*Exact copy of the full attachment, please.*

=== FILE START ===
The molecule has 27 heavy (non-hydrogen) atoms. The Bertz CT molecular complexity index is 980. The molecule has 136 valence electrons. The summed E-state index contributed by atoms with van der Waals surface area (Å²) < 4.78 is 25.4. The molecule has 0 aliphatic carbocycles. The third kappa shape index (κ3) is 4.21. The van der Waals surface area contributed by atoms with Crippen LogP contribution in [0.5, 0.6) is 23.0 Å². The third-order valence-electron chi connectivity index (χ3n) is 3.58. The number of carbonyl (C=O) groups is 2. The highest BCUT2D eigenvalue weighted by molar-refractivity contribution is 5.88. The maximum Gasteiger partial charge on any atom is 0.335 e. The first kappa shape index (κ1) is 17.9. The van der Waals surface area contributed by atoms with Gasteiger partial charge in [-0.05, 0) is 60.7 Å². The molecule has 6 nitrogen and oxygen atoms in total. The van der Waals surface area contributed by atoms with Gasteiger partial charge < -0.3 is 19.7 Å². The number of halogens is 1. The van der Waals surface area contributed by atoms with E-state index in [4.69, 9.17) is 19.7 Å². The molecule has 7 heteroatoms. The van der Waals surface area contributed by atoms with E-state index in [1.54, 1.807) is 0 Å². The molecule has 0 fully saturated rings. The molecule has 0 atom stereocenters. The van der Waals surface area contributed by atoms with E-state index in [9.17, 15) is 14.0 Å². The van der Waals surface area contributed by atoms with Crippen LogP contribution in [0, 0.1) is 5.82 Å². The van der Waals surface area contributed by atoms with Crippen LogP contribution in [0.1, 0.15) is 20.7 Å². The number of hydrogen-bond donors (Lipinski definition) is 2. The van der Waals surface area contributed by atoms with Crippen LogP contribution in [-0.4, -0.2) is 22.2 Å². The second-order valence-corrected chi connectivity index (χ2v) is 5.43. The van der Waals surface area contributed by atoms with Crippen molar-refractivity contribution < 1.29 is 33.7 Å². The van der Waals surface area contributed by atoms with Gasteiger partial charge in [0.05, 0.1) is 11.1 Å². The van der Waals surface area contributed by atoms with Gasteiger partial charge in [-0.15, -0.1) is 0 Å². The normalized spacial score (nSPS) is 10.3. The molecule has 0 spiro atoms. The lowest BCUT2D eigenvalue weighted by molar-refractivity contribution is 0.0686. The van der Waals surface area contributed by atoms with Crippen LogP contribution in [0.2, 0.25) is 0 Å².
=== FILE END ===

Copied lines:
The molecule has 27 heavy (non-hydrogen) atoms. The Bertz CT molecular complexity index is 980. The molecule has 136 valence electrons. The summed E-state index contributed by atoms with van der Waals surface area (Å²) < 4.78 is 25.4. The molecule has 0 aliphatic carbocycles. The third kappa shape index (κ3) is 4.21. The van der Waals surface area contributed by atoms with Crippen LogP contribution in [0.5, 0.6) is 23.0 Å². The third-order valence-electron chi connectivity index (χ3n) is 3.58. The number of carbonyl (C=O) groups is 2. The highest BCUT2D eigenvalue weighted by molar-refractivity contribution is 5.88. The maximum Gasteiger partial charge on any atom is 0.335 e. The first kappa shape index (κ1) is 17.9. The van der Waals surface area contributed by atoms with Gasteiger partial charge in [-0.05, 0) is 60.7 Å². The molecule has 6 nitrogen and oxygen atoms in total. The van der Waals surface area contributed by atoms with Gasteiger partial charge < -0.3 is 19.7 Å². The number of halogens is 1. The van der Waals surface area contributed by atoms with E-state index in [4.69, 9.17) is 19.7 Å². The molecule has 7 heteroatoms. The van der Waals surface area contributed by atoms with E-state index in [1.54, 1.807) is 0 Å². The molecule has 0 fully saturated rings. The molecule has 0 atom stereocenters. The van der Waals surface area contributed by atoms with E-state index in [9.17, 15) is 14.0 Å². The van der Waals surface area contributed by atoms with Crippen LogP contribution in [0, 0.1) is 5.82 Å². The van der Waals surface area contributed by atoms with Crippen LogP contribution in [0.1, 0.15) is 20.7 Å². The number of hydrogen-bond donors (Lipinski definition) is 2. The van der Waals surface area contributed by atoms with Crippen LogP contribution in [-0.4, -0.2) is 22.2 Å². The second-order valence-corrected chi connectivity index (χ2v) is 5.43. The van der Waals surface area contributed by atoms with Crippen molar-refractivity contribution < 1.29 is 33.7 Å². The van der Waals surface area contributed by atoms with Gasteiger partial charge in [0.05, 0.1) is 11.1 Å². The van der Waals surface area contributed by atoms with Gasteiger partial charge in [-0.15, -0.1) is 0 Å². The normalized spacial score (nSPS) is 10.3. The molecule has 0 spiro atoms. The lowest BCUT2D eigenvalue weighted by molar-refractivity contribution is 0.0686. The van der Waals surface area contributed by atoms with Crippen LogP contribution in [0.2, 0.25) is 0 Å².